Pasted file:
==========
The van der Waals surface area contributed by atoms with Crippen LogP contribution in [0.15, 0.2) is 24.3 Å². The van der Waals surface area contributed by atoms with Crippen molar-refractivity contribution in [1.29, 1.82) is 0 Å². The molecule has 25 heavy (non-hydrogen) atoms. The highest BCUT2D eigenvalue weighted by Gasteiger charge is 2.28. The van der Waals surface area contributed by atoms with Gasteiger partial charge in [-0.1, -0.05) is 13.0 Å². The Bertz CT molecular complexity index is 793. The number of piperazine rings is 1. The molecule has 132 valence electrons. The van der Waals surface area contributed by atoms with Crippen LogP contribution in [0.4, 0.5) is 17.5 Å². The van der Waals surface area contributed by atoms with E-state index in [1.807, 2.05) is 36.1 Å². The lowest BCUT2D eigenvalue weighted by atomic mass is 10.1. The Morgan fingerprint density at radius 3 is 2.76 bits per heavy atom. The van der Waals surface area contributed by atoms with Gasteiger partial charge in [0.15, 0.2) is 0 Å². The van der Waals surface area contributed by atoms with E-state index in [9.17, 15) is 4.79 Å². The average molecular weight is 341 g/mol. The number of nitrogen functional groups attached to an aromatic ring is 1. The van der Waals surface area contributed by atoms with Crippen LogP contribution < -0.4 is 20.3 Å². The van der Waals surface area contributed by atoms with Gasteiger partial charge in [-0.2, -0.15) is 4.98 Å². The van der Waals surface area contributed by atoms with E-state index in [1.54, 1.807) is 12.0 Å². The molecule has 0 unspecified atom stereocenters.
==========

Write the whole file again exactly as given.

The van der Waals surface area contributed by atoms with Crippen LogP contribution in [0.15, 0.2) is 24.3 Å². The van der Waals surface area contributed by atoms with Crippen molar-refractivity contribution in [1.29, 1.82) is 0 Å². The molecule has 25 heavy (non-hydrogen) atoms. The highest BCUT2D eigenvalue weighted by Gasteiger charge is 2.28. The van der Waals surface area contributed by atoms with Gasteiger partial charge in [-0.1, -0.05) is 13.0 Å². The Bertz CT molecular complexity index is 793. The number of piperazine rings is 1. The molecule has 132 valence electrons. The van der Waals surface area contributed by atoms with Crippen LogP contribution in [0.4, 0.5) is 17.5 Å². The van der Waals surface area contributed by atoms with E-state index in [1.807, 2.05) is 36.1 Å². The lowest BCUT2D eigenvalue weighted by atomic mass is 10.1. The Morgan fingerprint density at radius 3 is 2.76 bits per heavy atom. The van der Waals surface area contributed by atoms with Gasteiger partial charge in [0.15, 0.2) is 0 Å². The van der Waals surface area contributed by atoms with E-state index in [9.17, 15) is 4.79 Å². The average molecular weight is 341 g/mol. The number of nitrogen functional groups attached to an aromatic ring is 1. The van der Waals surface area contributed by atoms with Crippen LogP contribution < -0.4 is 20.3 Å². The van der Waals surface area contributed by atoms with Gasteiger partial charge in [-0.2, -0.15) is 4.98 Å². The van der Waals surface area contributed by atoms with E-state index in [1.54, 1.807) is 12.0 Å². The molecule has 0 unspecified atom stereocenters.